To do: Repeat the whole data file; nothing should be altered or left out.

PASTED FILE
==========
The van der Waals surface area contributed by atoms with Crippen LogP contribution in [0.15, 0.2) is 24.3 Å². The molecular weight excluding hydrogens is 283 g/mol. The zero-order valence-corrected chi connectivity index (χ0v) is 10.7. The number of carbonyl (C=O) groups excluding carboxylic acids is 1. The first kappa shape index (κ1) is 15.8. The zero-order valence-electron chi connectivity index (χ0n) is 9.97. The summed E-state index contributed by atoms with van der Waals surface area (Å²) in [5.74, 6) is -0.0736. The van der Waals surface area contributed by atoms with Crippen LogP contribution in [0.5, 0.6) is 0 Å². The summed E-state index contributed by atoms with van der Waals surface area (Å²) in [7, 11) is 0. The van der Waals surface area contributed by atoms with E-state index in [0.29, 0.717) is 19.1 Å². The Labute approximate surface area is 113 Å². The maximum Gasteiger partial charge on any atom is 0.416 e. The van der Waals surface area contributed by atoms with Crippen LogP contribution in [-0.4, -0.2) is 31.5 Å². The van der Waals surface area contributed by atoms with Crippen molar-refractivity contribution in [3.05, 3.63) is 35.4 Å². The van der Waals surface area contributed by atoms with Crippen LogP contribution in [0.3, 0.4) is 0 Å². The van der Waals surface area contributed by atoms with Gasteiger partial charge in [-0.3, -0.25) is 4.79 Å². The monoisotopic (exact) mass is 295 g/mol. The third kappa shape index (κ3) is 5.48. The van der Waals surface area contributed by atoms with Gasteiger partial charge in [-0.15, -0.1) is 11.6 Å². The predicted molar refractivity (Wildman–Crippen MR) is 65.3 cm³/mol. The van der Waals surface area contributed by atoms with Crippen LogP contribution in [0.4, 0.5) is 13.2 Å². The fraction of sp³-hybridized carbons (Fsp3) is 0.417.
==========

The van der Waals surface area contributed by atoms with Crippen LogP contribution in [0.15, 0.2) is 24.3 Å². The molecular weight excluding hydrogens is 283 g/mol. The zero-order valence-corrected chi connectivity index (χ0v) is 10.7. The number of carbonyl (C=O) groups excluding carboxylic acids is 1. The first kappa shape index (κ1) is 15.8. The zero-order valence-electron chi connectivity index (χ0n) is 9.97. The summed E-state index contributed by atoms with van der Waals surface area (Å²) in [5.74, 6) is -0.0736. The van der Waals surface area contributed by atoms with Crippen LogP contribution in [0.5, 0.6) is 0 Å². The summed E-state index contributed by atoms with van der Waals surface area (Å²) in [7, 11) is 0. The van der Waals surface area contributed by atoms with E-state index in [0.29, 0.717) is 19.1 Å². The Labute approximate surface area is 113 Å². The maximum Gasteiger partial charge on any atom is 0.416 e. The van der Waals surface area contributed by atoms with Crippen LogP contribution in [-0.4, -0.2) is 31.5 Å². The van der Waals surface area contributed by atoms with Crippen molar-refractivity contribution in [3.05, 3.63) is 35.4 Å². The van der Waals surface area contributed by atoms with Crippen LogP contribution in [0.3, 0.4) is 0 Å². The van der Waals surface area contributed by atoms with Gasteiger partial charge in [-0.3, -0.25) is 4.79 Å². The monoisotopic (exact) mass is 295 g/mol. The third kappa shape index (κ3) is 5.48. The van der Waals surface area contributed by atoms with Gasteiger partial charge in [-0.15, -0.1) is 11.6 Å². The predicted molar refractivity (Wildman–Crippen MR) is 65.3 cm³/mol. The van der Waals surface area contributed by atoms with Crippen LogP contribution in [0.4, 0.5) is 13.2 Å². The fraction of sp³-hybridized carbons (Fsp3) is 0.417.